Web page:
I have a Will Rogers attitude when it comes to fly rods: I haven’t met one that I do not like.
Sure, I prefer some above others. I think some are overhyped, overpriced, and overrated. I think three quarters of the marketing-techno speak that promotes fly rods is sheer hogwash. But if you put any rod in my hand, it’s hard for me to hate it, and on rare occasions, I will fall head-over-heels in love.
Such is the case with the new “Radian” fly rod from Scott, which deservedly won “Best in Show” in the New Product Showcase of the recent International Fly Tackle Dealer trade expo. I have actually been playing around with the new Radian (9-foot, 5-weight) for over a month now. While it impressed me right out of the tube, the more I actually fish it, the more I like it. It seems like every few years a new rod design comes along that legitimately changes the performance paradigm like the G.Loomis GLX, the Sage XP, or the Orvis Helios. As for the Radian, it didn’t so much shock me in terms of lightness in hand like the Helios did several years ago and it didn’t immediately impact my casting stroke like GLX did many years before that. Rather, it’s an all-around feel that’s best proven on the water, with actual fish, that makes this rod shine.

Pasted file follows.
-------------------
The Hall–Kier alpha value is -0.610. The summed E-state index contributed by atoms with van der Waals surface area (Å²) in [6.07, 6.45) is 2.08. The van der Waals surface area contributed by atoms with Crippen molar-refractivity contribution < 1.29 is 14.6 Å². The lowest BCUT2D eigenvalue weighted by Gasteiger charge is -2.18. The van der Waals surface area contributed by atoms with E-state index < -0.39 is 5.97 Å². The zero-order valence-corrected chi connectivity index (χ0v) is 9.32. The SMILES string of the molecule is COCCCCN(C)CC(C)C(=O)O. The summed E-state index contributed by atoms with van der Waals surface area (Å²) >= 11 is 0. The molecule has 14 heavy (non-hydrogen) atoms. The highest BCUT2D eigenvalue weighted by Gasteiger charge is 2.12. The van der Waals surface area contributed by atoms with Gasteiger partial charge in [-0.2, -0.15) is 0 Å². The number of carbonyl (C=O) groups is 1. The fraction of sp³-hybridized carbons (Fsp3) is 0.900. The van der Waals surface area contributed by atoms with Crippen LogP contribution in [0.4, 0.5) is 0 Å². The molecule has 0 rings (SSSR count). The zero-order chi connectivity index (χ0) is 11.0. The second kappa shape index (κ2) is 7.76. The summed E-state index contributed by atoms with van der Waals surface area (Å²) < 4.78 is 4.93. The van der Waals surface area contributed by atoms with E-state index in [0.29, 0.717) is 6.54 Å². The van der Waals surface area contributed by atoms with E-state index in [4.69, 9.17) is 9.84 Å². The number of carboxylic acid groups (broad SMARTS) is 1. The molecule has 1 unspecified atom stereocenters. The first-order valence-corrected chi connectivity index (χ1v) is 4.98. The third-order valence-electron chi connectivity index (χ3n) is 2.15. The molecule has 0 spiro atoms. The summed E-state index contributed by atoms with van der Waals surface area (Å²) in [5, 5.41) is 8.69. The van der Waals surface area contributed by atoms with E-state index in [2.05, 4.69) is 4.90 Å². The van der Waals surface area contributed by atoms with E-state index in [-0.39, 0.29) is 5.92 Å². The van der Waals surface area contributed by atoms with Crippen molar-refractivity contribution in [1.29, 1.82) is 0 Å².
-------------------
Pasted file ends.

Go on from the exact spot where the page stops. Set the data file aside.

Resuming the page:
The premise from the company is that they’re using a new technology (I’m not going into it because I’m not sure I fully understand it) that minimizes vibrations in the rod and improves recovery in the blank, without the need for added material. What you ultimately get as a result is both the feel and power normally associated with fast action rods. I’ve always appreciated Scott Rods for their feel. And some of the company’s saltwater models in particular are fast and powerful. In this case, imagine a total “gun” that can turn big hoppers in the wind and also micro-mend delicate tippet and tiny bugs on a spring creek.
I, for one, am totally buying the “fast meets feel” claim. It’s actually pretty obvious. Whether you do is up to you. And the $795 price tag is no easy ask. But I think this may now be the best production rod available (it’s also the prettiest rod Scott has ever made). It’s worth stopping by a fly shop just to pick one up and play around for 10 minutes or so.